Elections Main Topic

My Statement at the Joint Committee on Election Laws Hearing

On Wednesday, October 16th, I gave the following testimony to the Joint Committee on Election Laws. Thank you to First Officer Lucia for attending the hearing with me and to Lucia, Alex, Steve, Joe and everyone else who reviewed my testimony and offered suggestions and advice.

Thank you to the Chairman and Joint Committee on Election Laws for allowing me to speak today. I am James O’Keefe, Chair of the Massachusetts Pirate Party. Throughout the world, whether in Sweden, Russia, Brazil, or Massachusetts, the Pirate Party stands for democracy and transparency.

Before you are a series of bills that would open up or constrain elections in Massachusetts.

Bills such as H.645 and H.640 would introduce Instant Runoff Voting (IRV) to Massachusetts. IRV would ensure that candidates win by a majority rather than the most votes. IRV is a voting system used by a number of other advanced democracies such as Ireland and Australia.

Yesterday, State Senator Clark won her primary for the US House 5th District. However, 68% of all Democratic primary voters did not vote for her. Instant Runoff Voting would ensure that that would not be the case for future elections of some, but unfortunately not all offices. Allowing cities to adopt IRV, as H.640 does, would mean that cities could save money by eliminating preliminary elections.

H.597, which would establish an independent redistricting commission, is a positive step toward taking politics out redistricting decisions. Unfortunately, the suggested commission is not as independent as it should be. H.619, which would broaden access to the central voter registry, favors parties with ballot status by requiring that they pay a reasonable fee for their monthly access to the data; political designations, however, would need to pay $1000 for each access.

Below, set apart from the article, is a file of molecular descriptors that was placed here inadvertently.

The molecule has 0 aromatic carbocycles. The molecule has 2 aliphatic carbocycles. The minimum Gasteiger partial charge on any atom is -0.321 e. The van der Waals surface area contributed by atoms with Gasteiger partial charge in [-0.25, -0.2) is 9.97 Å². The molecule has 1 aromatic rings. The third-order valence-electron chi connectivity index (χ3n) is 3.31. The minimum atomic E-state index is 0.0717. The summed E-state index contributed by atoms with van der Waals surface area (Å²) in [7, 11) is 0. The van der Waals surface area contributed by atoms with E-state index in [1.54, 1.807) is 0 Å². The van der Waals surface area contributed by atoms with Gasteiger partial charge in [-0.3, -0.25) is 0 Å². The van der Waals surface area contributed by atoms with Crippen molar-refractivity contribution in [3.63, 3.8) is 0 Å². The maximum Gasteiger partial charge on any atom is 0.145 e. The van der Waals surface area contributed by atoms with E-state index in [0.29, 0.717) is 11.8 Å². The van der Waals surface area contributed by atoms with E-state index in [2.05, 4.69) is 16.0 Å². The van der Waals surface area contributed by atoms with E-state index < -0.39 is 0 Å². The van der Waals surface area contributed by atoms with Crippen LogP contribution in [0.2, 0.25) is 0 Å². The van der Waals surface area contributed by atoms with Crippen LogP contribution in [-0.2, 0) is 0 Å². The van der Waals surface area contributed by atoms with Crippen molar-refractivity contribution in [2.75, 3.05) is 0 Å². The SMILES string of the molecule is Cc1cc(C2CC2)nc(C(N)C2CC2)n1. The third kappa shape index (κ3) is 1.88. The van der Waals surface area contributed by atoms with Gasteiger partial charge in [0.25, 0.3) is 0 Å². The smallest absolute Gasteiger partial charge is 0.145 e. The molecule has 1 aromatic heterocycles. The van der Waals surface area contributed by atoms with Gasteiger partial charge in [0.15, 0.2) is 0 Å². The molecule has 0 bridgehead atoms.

Unfortunately various bills before this committee would subvert our democracy. H.638 shortens the amount of time candidates would have to get on the ballot for special elections. H.627 and S.332 would place unnecessary and difficult regulations on paid signature gatherers. A democracy is only as healthy as the number of candidates willing to run. These bills will ensure that we have fewer candidates and ballot measures from which to choose.

S.334, which would give ballot qualified political parties the ability to challenge any voter’s right to vote, is particularly troubling. It is difficult enough to find the time to vote on a busy Tuesday when voters are faced with long lines at polling places. Why would we want to allow any biased participant the ability to challenge a voter’s right to vote, potentially slowing voting to a crawl for all voters. Justifications that such measures are needed to stop non-existent voter fraud ring hollow.

Voter lists are public records. H.3307 would prevent local candidates and political committees from having access to the voter lists, yet does not prevent well funded candidates from purchasing voter information via third parties.

Finally, H.639 would make it difficult for people to create and maintain political designations. While there are a large number of political designations, the list is misleading. Some, such as the Green-Rainbow Party, Green Party USA and Rainbow Coalition should be one party, but there is no procedure in the Massachusetts General Laws to merge political parties and designations, nor to rename them. Other parties such as the Reform Party, Working Families Party and New Alliance Party no longer exist in Massachusetts or even in the United States.

Our laws should be reasonably updated to deal with the natural life and death of political designations and should ensure that they have access to the list of voters. However, imposing the arbitrary and prohibitive constraint that political designations register 10,000 voters within two years of being approved or be removed is counter to our right to freedom of speech and of association. That a political designation is active and communicates with its voters should be sufficient to keep it from being removed.

We as a society claim to value competition, in fair business dealings or sports for example. Yet, our laws do not adequately support competition in our elections. Having one or two choices on election day is insufficient for a vibrant democracy. Bills such as H.645 and H.640 would expand the choices that voters have. Bills such as H.639, H.638, S.332 and S.334 would reduce voters choices.

I urge you to support bills that would make our democracy more and not less vibrant.

Thank you.

If you enjoyed this post, please consider leaving a comment or subscribing to the RSS feed to have future articles delivered to your feed reader.